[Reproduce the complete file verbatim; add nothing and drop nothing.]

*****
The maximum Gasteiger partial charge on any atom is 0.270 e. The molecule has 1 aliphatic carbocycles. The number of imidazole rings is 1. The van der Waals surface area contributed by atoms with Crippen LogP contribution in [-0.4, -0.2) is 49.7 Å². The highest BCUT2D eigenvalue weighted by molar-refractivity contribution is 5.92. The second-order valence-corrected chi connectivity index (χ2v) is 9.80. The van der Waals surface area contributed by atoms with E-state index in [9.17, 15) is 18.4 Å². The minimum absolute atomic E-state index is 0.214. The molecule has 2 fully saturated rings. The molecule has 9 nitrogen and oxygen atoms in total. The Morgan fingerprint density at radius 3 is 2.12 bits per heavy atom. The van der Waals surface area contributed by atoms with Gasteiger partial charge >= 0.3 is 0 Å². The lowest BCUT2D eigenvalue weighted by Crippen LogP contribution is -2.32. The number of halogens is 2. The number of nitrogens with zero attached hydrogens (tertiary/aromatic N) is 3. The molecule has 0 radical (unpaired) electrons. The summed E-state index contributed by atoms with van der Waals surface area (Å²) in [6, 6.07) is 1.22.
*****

The maximum Gasteiger partial charge on any atom is 0.270 e. The molecule has 1 aliphatic carbocycles. The number of imidazole rings is 1. The van der Waals surface area contributed by atoms with Crippen LogP contribution in [-0.4, -0.2) is 49.7 Å². The highest BCUT2D eigenvalue weighted by molar-refractivity contribution is 5.92. The second-order valence-corrected chi connectivity index (χ2v) is 9.80. The van der Waals surface area contributed by atoms with E-state index in [9.17, 15) is 18.4 Å². The minimum absolute atomic E-state index is 0.214. The molecule has 2 fully saturated rings. The molecule has 9 nitrogen and oxygen atoms in total. The Morgan fingerprint density at radius 3 is 2.12 bits per heavy atom. The van der Waals surface area contributed by atoms with Gasteiger partial charge >= 0.3 is 0 Å². The lowest BCUT2D eigenvalue weighted by Crippen LogP contribution is -2.32. The number of halogens is 2. The number of nitrogens with zero attached hydrogens (tertiary/aromatic N) is 3. The molecule has 0 radical (unpaired) electrons. The summed E-state index contributed by atoms with van der Waals surface area (Å²) in [6, 6.07) is 1.22.